Although the aqueous nature of sweat ducts may limit the absorption of lipophilic SM, sweat contains significant levels of iron and copper ions that are catalytic for free-radical reactions [18, 19]. This and possible secretion of systemically absorbed hydrolyzed SM intermediates in sweat may help explain the more severe clinical lesions seen in intertriginous areas.
Besides dose, other factors also affect the severity of acute skin lesions. Higher temperatures and increased moisture potentiate SM-induced effects. In addition, some anatomic locations appear more sensitive. The skin folds and areas with a thin epidermis and/or a loose dermal component are more sensitive. Light skin pigmentation, youth, and female gender may also predispose to more severe SM skin injury .
Dyspigmentation and more diffuse cutaneous hyperpigmentation are clinical features commonly seen with resolution of acute SM-induced cutaneous lesions [16, 20, and 21]. Post inflammatory hyperpigmentation is a common feature seen after a number of inflammatory dermatoses. It has been proposed to results from melanocytic stimulation by several locally cytokines and inflammatory mediators . This has also been reported after systemic administration of nitrogen mustard (NH2) and after chemotherapeutic drugs that produce DNA damage and/or increase generation of reactive oxygen species. Enhance DNA repair enzymes, which are up-regulated after exposure to DNA damaging agents; have also been shown to enhance melanogenesis . Dyspigmentation may result from agents that increase reactive species, because melanocytes which contain relatively less catalase, peroxidase and superoxide dismutase than do many other cells, including keratinocytes, are more susceptible to reactive oxygen species .
In addition, the loss of cellular adhesion seen histopathologically with reepithelialization and effects on keratinocytes including variable effects on keratinocytes within the basal cell layer, may be related to direct and/or indirect effects of SM on dermal-epidermal interactions including effects on the basement membrane and/or effects on protease, and more pronounced toxic effects on the epidermal stem cell population [16, 28, and 29]. The footprints of protease and degradation of basement membrane protein and inflammatory factors is common with angiogenesis.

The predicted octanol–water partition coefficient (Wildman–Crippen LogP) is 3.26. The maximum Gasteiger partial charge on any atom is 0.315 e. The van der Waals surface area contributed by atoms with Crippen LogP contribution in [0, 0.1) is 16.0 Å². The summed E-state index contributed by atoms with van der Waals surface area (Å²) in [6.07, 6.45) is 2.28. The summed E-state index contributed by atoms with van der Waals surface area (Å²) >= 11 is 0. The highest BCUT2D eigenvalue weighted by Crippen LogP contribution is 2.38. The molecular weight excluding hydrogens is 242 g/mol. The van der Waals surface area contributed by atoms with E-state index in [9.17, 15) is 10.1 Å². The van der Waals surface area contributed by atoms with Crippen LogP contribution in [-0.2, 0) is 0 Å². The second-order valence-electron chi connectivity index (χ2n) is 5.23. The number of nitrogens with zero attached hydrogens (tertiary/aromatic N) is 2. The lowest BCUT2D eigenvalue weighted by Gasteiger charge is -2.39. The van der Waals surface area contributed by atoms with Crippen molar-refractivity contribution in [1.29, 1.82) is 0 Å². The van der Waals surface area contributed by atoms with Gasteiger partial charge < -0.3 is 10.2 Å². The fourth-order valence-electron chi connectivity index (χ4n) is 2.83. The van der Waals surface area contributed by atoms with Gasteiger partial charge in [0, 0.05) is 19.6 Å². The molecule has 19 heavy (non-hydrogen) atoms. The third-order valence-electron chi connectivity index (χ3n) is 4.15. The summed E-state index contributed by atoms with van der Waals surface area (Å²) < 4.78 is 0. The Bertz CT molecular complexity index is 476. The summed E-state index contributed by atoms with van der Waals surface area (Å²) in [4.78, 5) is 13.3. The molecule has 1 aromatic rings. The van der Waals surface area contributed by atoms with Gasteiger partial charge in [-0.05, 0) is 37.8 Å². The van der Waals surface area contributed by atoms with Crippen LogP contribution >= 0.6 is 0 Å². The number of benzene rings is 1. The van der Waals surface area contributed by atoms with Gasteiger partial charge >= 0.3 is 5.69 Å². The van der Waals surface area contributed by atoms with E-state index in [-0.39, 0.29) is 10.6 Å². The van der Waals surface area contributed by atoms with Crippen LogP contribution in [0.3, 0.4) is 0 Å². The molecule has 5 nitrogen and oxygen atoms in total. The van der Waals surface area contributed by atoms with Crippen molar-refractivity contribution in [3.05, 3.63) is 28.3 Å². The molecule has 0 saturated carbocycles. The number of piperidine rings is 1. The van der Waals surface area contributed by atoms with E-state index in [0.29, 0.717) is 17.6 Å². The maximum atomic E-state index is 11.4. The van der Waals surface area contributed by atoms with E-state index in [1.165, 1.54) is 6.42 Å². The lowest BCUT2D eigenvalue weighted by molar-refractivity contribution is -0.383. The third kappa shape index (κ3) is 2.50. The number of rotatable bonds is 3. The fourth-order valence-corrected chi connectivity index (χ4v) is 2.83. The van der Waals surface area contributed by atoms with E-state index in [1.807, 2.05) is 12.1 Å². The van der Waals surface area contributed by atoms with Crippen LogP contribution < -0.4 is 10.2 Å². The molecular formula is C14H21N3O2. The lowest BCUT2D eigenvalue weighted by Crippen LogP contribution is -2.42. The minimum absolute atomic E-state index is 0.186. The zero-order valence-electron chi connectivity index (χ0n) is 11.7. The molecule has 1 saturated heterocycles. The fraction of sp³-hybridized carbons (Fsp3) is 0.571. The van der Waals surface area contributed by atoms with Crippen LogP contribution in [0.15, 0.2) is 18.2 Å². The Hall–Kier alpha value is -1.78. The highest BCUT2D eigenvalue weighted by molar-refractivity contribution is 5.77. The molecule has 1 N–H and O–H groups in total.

Angiogenesis is the process by which new blood vessels are formed. The exact sequence of events that results in formation of new blood vessels is not fully understood, but it appears to be regulated by a complex interplay of soluble growth, inflammatory and chemotactic factors and the influence of the extra-cellular matrix. The formation of mature vascular system within the developing embryo and the formation of blood vessels within the adult share many common mechanisms. For new blood vessel formation in adults from preexisting blood vessels, increase in vascular permeability and vasodilatation often result in signals that induce angiogenesis. Subsequently, endothelial cells enlarge, form pseudo pods and producing a variety of proteases capable of degrading basement membrane proteins, they can migrate, and form vascular sprouts [30-32].
Although SM is recognized as a carcinogen and a mutagen , most studies on an association with the development of cancer have been retrospective and have been failed to control for exposures to other carcinogenic agents [34-39]. Short-term SM exposure has shown no association with the development of either pulmonary or skin tumors except in cutaneous scars. However long-term exposure to SM has been associated with an increase of airway and cutaneous malignancies [34-36].
The last, erupted cherry angiomas are a common, late-onset skin manifestation in the chemical warfare victims. Severity of mustard dermatosis had reverse correlation with incidence of eruptive cherry angiomas.